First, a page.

One limitation of our study was that it was completed in only one clinic in Southern Ontario with a limited sample size. The findings may differ in a multicenter study. The location of this study may be a factor as high humidity in Southern Ontario was likely a factor in the high proportion of HDM sensitization. Also, we did not perform oral challenges to shrimp in our patients to confirm shrimp allergy. It is likely that some patients would have passed an oral challenge so they would have been excluded from the analysis. And as noted previously, we did not perform serum shrimp specific IgE or HDM specific IgE levels on all of our patients. Further objective data would have been interesting to analyze.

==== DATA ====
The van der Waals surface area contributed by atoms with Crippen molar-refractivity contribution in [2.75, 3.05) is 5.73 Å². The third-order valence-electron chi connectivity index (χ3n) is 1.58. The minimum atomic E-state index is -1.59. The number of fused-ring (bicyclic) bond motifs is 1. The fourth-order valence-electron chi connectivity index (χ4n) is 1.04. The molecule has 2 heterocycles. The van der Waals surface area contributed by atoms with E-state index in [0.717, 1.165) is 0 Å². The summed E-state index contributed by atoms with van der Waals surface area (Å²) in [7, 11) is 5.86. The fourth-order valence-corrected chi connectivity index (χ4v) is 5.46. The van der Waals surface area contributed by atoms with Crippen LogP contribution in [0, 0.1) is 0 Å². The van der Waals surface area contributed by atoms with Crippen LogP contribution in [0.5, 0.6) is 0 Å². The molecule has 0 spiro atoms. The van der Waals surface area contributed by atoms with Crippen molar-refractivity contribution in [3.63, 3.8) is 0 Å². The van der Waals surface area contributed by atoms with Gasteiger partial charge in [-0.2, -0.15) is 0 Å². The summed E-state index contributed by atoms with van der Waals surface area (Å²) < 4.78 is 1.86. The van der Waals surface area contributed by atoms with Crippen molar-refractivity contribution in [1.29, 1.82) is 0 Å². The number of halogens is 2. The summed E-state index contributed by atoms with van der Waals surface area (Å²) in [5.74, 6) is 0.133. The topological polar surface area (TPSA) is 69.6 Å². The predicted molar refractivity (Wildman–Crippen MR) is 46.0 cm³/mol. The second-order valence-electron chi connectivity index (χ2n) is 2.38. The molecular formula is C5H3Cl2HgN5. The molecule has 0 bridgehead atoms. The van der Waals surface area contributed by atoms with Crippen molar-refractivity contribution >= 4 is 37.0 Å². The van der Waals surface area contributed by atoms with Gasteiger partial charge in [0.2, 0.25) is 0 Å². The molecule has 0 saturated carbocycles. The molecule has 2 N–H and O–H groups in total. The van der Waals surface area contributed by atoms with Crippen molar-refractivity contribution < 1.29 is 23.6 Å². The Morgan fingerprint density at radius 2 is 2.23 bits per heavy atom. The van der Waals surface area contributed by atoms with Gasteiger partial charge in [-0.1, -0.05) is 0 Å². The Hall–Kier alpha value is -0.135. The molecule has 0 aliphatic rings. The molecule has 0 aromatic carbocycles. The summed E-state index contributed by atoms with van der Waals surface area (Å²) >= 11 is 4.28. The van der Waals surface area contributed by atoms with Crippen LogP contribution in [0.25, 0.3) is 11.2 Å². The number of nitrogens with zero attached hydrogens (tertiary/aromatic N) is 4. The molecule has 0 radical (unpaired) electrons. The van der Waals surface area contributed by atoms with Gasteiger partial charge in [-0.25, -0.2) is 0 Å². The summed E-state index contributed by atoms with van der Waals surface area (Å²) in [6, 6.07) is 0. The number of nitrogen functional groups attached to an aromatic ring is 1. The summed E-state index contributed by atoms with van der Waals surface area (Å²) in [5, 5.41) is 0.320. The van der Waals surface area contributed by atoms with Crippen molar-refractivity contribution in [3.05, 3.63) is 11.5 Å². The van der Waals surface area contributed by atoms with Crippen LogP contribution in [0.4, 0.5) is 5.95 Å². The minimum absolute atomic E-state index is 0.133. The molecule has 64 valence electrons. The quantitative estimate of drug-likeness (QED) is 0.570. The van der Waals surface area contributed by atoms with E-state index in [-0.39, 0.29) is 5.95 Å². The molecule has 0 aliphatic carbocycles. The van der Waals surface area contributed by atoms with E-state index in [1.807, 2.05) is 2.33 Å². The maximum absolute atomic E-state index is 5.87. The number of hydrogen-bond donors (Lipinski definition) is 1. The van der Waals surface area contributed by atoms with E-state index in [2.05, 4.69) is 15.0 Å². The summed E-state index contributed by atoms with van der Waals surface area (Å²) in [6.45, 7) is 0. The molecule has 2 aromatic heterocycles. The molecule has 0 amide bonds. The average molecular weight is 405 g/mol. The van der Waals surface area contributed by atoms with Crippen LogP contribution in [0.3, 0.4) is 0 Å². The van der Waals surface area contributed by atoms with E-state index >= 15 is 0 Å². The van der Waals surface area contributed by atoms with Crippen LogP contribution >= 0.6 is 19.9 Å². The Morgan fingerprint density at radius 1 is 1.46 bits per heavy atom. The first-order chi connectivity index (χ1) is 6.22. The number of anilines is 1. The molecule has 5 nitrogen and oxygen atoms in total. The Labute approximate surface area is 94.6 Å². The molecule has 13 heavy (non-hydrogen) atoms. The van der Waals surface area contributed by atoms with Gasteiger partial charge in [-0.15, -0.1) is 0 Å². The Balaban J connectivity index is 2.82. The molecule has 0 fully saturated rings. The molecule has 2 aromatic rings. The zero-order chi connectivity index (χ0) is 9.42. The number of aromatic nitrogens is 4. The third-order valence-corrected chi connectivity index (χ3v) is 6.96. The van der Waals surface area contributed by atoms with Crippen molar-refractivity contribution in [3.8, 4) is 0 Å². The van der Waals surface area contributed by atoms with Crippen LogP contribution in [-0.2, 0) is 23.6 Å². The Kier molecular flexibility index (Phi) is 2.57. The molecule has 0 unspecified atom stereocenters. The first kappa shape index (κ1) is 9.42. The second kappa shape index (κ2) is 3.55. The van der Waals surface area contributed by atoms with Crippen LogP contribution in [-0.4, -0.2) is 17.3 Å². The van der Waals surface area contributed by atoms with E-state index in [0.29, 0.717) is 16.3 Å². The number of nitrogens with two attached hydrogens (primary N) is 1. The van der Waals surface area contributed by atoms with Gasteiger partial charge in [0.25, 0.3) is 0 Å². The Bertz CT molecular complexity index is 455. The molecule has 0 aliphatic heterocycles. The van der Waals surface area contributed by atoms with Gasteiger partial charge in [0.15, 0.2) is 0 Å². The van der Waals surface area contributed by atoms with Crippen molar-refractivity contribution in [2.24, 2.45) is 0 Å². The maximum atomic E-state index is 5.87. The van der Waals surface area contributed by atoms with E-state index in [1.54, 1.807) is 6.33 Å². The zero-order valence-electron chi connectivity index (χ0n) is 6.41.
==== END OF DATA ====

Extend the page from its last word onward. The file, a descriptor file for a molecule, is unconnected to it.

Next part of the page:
Future research should address a number of questions that this study has generated. We would like to see if our patients would have a resolution of shrimp allergy if they were treated with HDM immunotherapy. There have been previous cases showing that food allergy symptoms to shrimp have resolved after HDM immunotherapy. There is conflicting evidence for development of shrimp allergy with dust mite immunotherapy. One study, where subcutaneous immunotherapy was given to HDM allergic patients who were not sensitized to shrimp, showed that patients did not develop positive skin test or symptoms with shellfish consumption [22]. Another study, assessing specific IgE to Pen a 1 before and after sublingual immunotherapy to HDM, did not find any patients who formed antibodies to shrimp tropomyosin [23]. Alternatively, there is a study that showed an increase in shrimp IgE in some patients after receiving dust mite immunotherapy [24]. Other studies could assess whether different areas of the country have different levels of HDM sensitization in shrimp allergic patients. One may postulate that the coastal areas or more humid areas would have a higher proportion of these patients and dry areas fewer. Also, as previously mentioned, it would be fascinating to look at the HDM sensitization in all food allergic patients and compare this to shrimp allergic patients.